At the far side of the forest, between two trees growing right from the walls, another door stands an inch ajar, enough to welcome. The one you came in is too far behind to see, but one more room won’t hurt. This is a clever trick of the museum’s, and maybe the next exhibit will give a clue as to how it works.
This is what you tell yourself.
Mostly, this is decidedly interesting.
The next room is empty. A dull, gray box, bare of the merest smudge or speck of dust.
You begin to laugh. Laugh so hard your eyes water and your belly hurts and you fall to your knees, holding your sides as if the air itself is tickling you.
“Help!” you gasp. “Stop!”
No one comes. It’s up to you to crawl, cackling, to the next door, and the instant you’re through the laughter stops, smothered by the weight of thousands of eyes, watching, all turned to stare.
Paired up in jars, in rows and rows on shelves. Green and blue and brown, floating in water or something like it.
Everywhere, c. The Beginning of Time – Who Knows?
Generously donated by: please see labels
“Would you care to make a donation?” the statue asks. He’s still holding the sign with his name on it in one hand. In the other is an empty jar with your name on it. And a spoon. “Yours are lovely.”
“You mean, these are—?” and there is nowhere in the room that’s far enough away from any of the staring eyes. That jar, right there…one is brown and one is blue. Everything goes dark.
You uncover your eyes. “Do I have to?”
“Oh, no. It’s not required. Please, enjoy your stay. There is always one who is bored.”
The watch on your wrist has stopped. Perhaps it’s time to go back. You look up from the unmoving hands and the statue is gone.
So is the door from the laughing room.
A tingle crawls slowly down your spine. That thud is your heartbeat. Thud. Thud-thud. Thudthudthud.
Inside their jars, the eyes follow as you walk, then run the length of the room. Through a room of music boxes, each playing a different tune. Another full of spiders, all spindly feather-light legs that crawl over you through the next four rooms, rooms you don’t see because you hate spiders most of all. In the one after that, it’s snowing, the snow of a hundred Christmases. And a room of ghosts, cold and dark, generously donated by…everyone. The next room makes you scream as you tumble inside.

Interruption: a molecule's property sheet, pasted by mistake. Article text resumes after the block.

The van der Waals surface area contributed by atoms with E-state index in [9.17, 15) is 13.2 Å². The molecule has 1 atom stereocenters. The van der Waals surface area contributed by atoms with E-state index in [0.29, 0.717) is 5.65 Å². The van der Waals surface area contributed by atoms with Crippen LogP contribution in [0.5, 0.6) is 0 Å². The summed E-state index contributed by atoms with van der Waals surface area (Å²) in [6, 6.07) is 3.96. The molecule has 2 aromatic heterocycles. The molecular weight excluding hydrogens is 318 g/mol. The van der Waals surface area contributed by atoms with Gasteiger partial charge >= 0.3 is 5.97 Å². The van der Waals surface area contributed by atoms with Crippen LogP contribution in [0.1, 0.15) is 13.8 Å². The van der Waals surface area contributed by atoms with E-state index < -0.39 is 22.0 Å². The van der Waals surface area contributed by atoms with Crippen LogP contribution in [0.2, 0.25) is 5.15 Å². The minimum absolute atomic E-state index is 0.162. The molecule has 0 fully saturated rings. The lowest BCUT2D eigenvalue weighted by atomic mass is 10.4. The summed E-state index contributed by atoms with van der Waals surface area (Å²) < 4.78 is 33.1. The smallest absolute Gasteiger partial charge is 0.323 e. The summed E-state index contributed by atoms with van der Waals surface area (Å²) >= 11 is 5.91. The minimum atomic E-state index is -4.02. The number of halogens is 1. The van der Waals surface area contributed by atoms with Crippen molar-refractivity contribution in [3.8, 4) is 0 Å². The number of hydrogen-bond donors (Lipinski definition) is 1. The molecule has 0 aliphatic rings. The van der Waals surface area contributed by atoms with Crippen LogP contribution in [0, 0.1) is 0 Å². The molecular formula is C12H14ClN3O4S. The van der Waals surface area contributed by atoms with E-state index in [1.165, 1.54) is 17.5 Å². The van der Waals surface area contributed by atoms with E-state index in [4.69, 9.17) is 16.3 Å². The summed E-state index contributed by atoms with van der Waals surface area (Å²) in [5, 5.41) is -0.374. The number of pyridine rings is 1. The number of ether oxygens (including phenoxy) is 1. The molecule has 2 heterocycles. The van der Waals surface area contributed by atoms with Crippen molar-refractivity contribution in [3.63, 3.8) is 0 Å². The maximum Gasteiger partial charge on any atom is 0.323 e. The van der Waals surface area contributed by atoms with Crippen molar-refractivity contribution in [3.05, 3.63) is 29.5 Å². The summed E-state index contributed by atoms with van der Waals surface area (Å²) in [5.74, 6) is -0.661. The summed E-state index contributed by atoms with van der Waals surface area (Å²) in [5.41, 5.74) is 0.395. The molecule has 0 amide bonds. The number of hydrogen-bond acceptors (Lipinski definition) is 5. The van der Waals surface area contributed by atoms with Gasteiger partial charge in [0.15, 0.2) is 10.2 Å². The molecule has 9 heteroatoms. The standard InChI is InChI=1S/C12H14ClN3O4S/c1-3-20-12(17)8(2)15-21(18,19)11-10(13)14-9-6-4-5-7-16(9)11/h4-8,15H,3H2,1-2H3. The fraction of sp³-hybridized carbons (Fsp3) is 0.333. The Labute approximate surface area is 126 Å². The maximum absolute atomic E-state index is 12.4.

For it has no floor. It is only sky. Generously donated by… and a gust of wind blows the rest of the cloud letters to nothing, tossing you this way and that, soaring, flying, blowing you through a hole in the blue to land on a hard, bruising floor.
This has become, perhaps, a little too interesting.
“Hello?” you call. “I need to go! They’ll be missing me!”
No one answers.
There is no scrape of stone.
Only laughter. Distant laughter.
“This isn’t funny now! It’s all very interesting, but I need to get back!”
Laughter, laughter, laughter.
You grit your teeth and look around this room. This room that might be the strangest, most wonderful and terrible of all, for it is yours. Everything as you left it this morning, in the shoes that pinch, belly full of slimy oatmeal.
The sweater you hate is at the back of the closet. The secret thing you don’t tell anyone about is under the bed.
It can’t be.
Outside the window, the sky is pink and orange, the first stars glinting in a tinge of darkness at the edge of sunset.
It can’t have been that long. They’re all going to be so furious. Maybe they’ve even called the police, desperate to find you.
You sit on your bed. Feel the lump in the mattress that’s exactly where it always is. Read the plaque on the bedside table that is the only unusual thing, and stop when you get to your parents’ names.
Not generously donated, no, no.
“Is this all because I was bored?”
“Mostly it’s because I am,” says the statue. More scrapes. He snaps his fingers, two doors appear. “One of these will lead you back out, one will keep you here. If you go through either, you cannot return to this particular room. Your only taste of home.”
Flutter, flutter, your heart beats. “Is this a trick?”
“Yes. No. Possibly.”
And he disappears again.
The doors are identical, down to the knots in the wood, the polished brass handles. No way to tell them apart, so which do you choose? How can you choose?
You close your eyes.
Feel the round doorknob, chill against your hand, perfectly smooth.
The draft as you pull it open.
And you smell…cotton candy.
“There you are,” says Sabrina Linklater. “You’re a terrible buddy. I don’t like you.”
Mrs. Webster is still leaning against the wall, her hair loose from its pins. The rest of the class is clearly tired of the dinosaur bones. The statue stands in the corner, and you wonder if maybe the donation from Mr. Alistair Harbuckle wasn’t the biggest trick of all.
The watch on your wrist ticks away, working just fine.
It is one forty-three in the afternoon. And you are not bored.